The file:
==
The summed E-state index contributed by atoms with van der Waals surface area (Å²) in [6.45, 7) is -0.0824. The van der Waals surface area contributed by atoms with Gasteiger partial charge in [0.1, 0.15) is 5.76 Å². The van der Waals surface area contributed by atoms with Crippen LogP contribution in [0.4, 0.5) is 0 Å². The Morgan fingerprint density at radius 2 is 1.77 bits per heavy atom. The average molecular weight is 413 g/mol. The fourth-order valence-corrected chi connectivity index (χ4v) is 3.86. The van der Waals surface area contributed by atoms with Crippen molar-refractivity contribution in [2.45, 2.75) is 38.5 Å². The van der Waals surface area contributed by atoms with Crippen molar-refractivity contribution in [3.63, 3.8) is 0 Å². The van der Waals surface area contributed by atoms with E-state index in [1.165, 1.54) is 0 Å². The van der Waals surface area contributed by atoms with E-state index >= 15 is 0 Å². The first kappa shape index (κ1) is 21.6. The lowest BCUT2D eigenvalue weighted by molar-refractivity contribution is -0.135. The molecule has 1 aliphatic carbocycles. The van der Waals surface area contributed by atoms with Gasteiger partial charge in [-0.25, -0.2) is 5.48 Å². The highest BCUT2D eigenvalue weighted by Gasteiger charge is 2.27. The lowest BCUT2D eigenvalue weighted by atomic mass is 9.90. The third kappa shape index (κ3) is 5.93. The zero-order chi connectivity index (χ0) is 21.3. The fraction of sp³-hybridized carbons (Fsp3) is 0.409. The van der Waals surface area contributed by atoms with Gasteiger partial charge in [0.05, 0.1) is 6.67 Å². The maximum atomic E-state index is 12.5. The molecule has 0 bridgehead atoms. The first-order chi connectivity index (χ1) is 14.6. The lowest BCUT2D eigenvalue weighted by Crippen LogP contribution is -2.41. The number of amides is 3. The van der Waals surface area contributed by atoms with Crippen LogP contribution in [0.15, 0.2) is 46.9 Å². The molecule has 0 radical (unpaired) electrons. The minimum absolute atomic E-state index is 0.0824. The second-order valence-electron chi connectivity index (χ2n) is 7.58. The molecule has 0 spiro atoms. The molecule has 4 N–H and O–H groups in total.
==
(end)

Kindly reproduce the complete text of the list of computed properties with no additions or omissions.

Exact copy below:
The summed E-state index contributed by atoms with van der Waals surface area (Å²) in [6.45, 7) is -0.0824. The van der Waals surface area contributed by atoms with Gasteiger partial charge in [0.1, 0.15) is 5.76 Å². The van der Waals surface area contributed by atoms with Crippen LogP contribution in [0.4, 0.5) is 0 Å². The Morgan fingerprint density at radius 2 is 1.77 bits per heavy atom. The average molecular weight is 413 g/mol. The fourth-order valence-corrected chi connectivity index (χ4v) is 3.86. The van der Waals surface area contributed by atoms with Crippen molar-refractivity contribution in [2.45, 2.75) is 38.5 Å². The van der Waals surface area contributed by atoms with Crippen molar-refractivity contribution in [3.63, 3.8) is 0 Å². The van der Waals surface area contributed by atoms with E-state index in [1.165, 1.54) is 0 Å². The van der Waals surface area contributed by atoms with E-state index >= 15 is 0 Å². The first kappa shape index (κ1) is 21.6. The lowest BCUT2D eigenvalue weighted by molar-refractivity contribution is -0.135. The molecule has 1 aliphatic carbocycles. The van der Waals surface area contributed by atoms with Gasteiger partial charge in [-0.25, -0.2) is 5.48 Å². The highest BCUT2D eigenvalue weighted by Gasteiger charge is 2.27. The lowest BCUT2D eigenvalue weighted by atomic mass is 9.90. The third kappa shape index (κ3) is 5.93. The zero-order chi connectivity index (χ0) is 21.3. The fraction of sp³-hybridized carbons (Fsp3) is 0.409. The van der Waals surface area contributed by atoms with Gasteiger partial charge in [0.05, 0.1) is 6.67 Å². The maximum atomic E-state index is 12.5. The molecule has 0 bridgehead atoms. The first-order chi connectivity index (χ1) is 14.6. The lowest BCUT2D eigenvalue weighted by Crippen LogP contribution is -2.41. The number of amides is 3. The van der Waals surface area contributed by atoms with Crippen LogP contribution in [0.15, 0.2) is 46.9 Å². The molecule has 0 radical (unpaired) electrons. The minimum absolute atomic E-state index is 0.0824. The second-order valence-electron chi connectivity index (χ2n) is 7.58. The molecule has 0 spiro atoms. The molecule has 4 N–H and O–H groups in total.